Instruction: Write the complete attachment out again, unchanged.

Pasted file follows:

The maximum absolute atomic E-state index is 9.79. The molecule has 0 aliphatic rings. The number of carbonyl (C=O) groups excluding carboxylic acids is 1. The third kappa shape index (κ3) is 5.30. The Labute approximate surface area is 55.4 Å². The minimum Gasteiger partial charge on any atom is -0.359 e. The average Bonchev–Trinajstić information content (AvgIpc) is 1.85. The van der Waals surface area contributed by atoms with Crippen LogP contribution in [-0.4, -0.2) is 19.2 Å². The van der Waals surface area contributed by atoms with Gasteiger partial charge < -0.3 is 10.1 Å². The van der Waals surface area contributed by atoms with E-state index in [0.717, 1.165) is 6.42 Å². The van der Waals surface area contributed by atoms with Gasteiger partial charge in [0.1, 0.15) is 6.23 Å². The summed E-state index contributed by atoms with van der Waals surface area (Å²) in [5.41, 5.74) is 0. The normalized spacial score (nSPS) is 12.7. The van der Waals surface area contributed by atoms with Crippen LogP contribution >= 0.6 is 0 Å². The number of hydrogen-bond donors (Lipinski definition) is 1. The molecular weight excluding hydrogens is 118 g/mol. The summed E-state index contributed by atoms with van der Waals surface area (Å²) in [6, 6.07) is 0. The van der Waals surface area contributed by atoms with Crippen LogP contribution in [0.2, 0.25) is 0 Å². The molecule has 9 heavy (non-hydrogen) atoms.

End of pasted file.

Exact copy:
The maximum absolute atomic E-state index is 9.79. The molecule has 0 aliphatic rings. The number of carbonyl (C=O) groups excluding carboxylic acids is 1. The third kappa shape index (κ3) is 5.30. The Labute approximate surface area is 55.4 Å². The minimum Gasteiger partial charge on any atom is -0.359 e. The average Bonchev–Trinajstić information content (AvgIpc) is 1.85. The van der Waals surface area contributed by atoms with Crippen LogP contribution in [-0.4, -0.2) is 19.2 Å². The van der Waals surface area contributed by atoms with Gasteiger partial charge < -0.3 is 10.1 Å². The van der Waals surface area contributed by atoms with E-state index in [0.717, 1.165) is 6.42 Å². The van der Waals surface area contributed by atoms with Gasteiger partial charge in [0.1, 0.15) is 6.23 Å². The summed E-state index contributed by atoms with van der Waals surface area (Å²) in [5.41, 5.74) is 0. The normalized spacial score (nSPS) is 12.7. The van der Waals surface area contributed by atoms with Crippen LogP contribution >= 0.6 is 0 Å². The number of hydrogen-bond donors (Lipinski definition) is 1. The molecular weight excluding hydrogens is 118 g/mol. The summed E-state index contributed by atoms with van der Waals surface area (Å²) in [6, 6.07) is 0. The van der Waals surface area contributed by atoms with Crippen LogP contribution in [0.2, 0.25) is 0 Å². The molecule has 9 heavy (non-hydrogen) atoms.